From Chris Lemley, former HOTRHF student and NHD teacher in Guatemala:
As history educators, we each recognize the magic of history yet we often struggle to impart this same passion for the past to our students. Faced with the challenge of retooling my curriculum several years ago, I asked myself what it was that made history come to life in my imagination. That is when I remembered the National History Day program.
As a student participant in the Heart of Texas Regional History Fair, I was afforded research experiences that forever changed my perspective on the investigative process, historical analysis and interpretation, and project design and implementation. But perhaps most importantly, I began to see history as a living process, touching the world in which I lived. I recall speaking with ordinary South Africans - one black, another Indian, a third a white Afrikaner - for a project on their nation's transition period and hearing the tension, pain, and pride in each of their voices. I remember sitting in the Baylor University Texas Collection’s reading room, holding in my hands the personal papers of Texas’s first post-Reconstruction democratic governor and feeling as though Gov. Richard Coke was speaking from the late 1800s directly to me.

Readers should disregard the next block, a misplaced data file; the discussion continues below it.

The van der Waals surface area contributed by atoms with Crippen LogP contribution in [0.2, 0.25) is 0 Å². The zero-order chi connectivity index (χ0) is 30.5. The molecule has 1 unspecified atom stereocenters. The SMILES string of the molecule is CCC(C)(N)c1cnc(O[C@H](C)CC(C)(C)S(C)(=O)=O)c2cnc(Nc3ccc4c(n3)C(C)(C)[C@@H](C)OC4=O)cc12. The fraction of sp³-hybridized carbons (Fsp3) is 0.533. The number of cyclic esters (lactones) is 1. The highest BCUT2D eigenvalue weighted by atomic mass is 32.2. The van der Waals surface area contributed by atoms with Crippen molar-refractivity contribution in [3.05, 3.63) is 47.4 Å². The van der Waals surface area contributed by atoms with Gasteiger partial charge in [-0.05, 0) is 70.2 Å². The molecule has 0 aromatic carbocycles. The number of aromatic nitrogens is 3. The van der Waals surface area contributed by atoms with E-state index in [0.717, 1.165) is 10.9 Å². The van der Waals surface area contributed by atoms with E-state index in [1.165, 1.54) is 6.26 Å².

Later, as an NHD classroom teacher I beamed as I saw my students react in the same ways. On a trip to a research archive, my students fought to be the next to slip on the archives' protective gloves to hold in their hands a book older than their country. I relished answering frantic emails from students giddy with the discovery of a new primary source. Never have I been as proud as I was when I watched a handful of my students competing at National History Day finals and speaking on their topic with an authority on par with experts in the field and an enthusiasm that I recognized well. At that moment, history was more than the sum of its citations, footnotes, journal entries, and sepia-toned photographs. History was ALIVE!